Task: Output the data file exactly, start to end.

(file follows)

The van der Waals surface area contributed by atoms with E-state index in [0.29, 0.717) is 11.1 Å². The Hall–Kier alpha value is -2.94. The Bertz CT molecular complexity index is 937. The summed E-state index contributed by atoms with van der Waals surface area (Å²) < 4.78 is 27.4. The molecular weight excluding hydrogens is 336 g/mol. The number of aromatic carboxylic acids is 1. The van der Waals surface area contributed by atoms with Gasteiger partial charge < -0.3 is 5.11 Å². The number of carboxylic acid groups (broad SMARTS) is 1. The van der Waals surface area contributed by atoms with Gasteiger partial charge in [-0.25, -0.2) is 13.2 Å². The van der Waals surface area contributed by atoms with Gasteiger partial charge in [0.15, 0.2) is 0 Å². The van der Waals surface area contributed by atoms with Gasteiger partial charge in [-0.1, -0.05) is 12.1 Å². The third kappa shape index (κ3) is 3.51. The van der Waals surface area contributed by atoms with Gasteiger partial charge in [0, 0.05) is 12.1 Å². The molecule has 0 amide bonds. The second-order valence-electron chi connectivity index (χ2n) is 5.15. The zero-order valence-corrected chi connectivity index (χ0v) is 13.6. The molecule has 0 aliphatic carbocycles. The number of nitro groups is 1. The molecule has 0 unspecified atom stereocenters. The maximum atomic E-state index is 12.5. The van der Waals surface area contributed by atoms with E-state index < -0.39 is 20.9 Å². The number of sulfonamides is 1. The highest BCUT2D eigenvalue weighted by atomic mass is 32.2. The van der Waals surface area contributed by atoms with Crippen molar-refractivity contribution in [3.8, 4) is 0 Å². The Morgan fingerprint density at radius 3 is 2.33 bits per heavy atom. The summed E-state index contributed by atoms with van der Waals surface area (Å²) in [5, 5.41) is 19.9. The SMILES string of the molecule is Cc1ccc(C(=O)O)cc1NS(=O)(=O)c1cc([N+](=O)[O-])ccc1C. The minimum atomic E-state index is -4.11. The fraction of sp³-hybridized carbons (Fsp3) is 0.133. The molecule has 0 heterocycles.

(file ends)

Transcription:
The van der Waals surface area contributed by atoms with E-state index in [0.29, 0.717) is 11.1 Å². The Hall–Kier alpha value is -2.94. The Bertz CT molecular complexity index is 937. The summed E-state index contributed by atoms with van der Waals surface area (Å²) < 4.78 is 27.4. The molecular weight excluding hydrogens is 336 g/mol. The number of aromatic carboxylic acids is 1. The van der Waals surface area contributed by atoms with Gasteiger partial charge < -0.3 is 5.11 Å². The number of carboxylic acid groups (broad SMARTS) is 1. The van der Waals surface area contributed by atoms with Gasteiger partial charge in [-0.25, -0.2) is 13.2 Å². The van der Waals surface area contributed by atoms with Gasteiger partial charge in [0.15, 0.2) is 0 Å². The van der Waals surface area contributed by atoms with Gasteiger partial charge in [-0.1, -0.05) is 12.1 Å². The third kappa shape index (κ3) is 3.51. The van der Waals surface area contributed by atoms with Gasteiger partial charge in [0, 0.05) is 12.1 Å². The molecule has 0 amide bonds. The second-order valence-electron chi connectivity index (χ2n) is 5.15. The zero-order valence-corrected chi connectivity index (χ0v) is 13.6. The molecule has 0 aliphatic carbocycles. The number of nitro groups is 1. The molecule has 0 unspecified atom stereocenters. The maximum atomic E-state index is 12.5. The van der Waals surface area contributed by atoms with E-state index < -0.39 is 20.9 Å². The number of sulfonamides is 1. The highest BCUT2D eigenvalue weighted by atomic mass is 32.2. The van der Waals surface area contributed by atoms with Crippen molar-refractivity contribution in [3.8, 4) is 0 Å². The Morgan fingerprint density at radius 3 is 2.33 bits per heavy atom. The summed E-state index contributed by atoms with van der Waals surface area (Å²) in [5, 5.41) is 19.9. The SMILES string of the molecule is Cc1ccc(C(=O)O)cc1NS(=O)(=O)c1cc([N+](=O)[O-])ccc1C. The minimum atomic E-state index is -4.11. The fraction of sp³-hybridized carbons (Fsp3) is 0.133. The molecule has 0 heterocycles.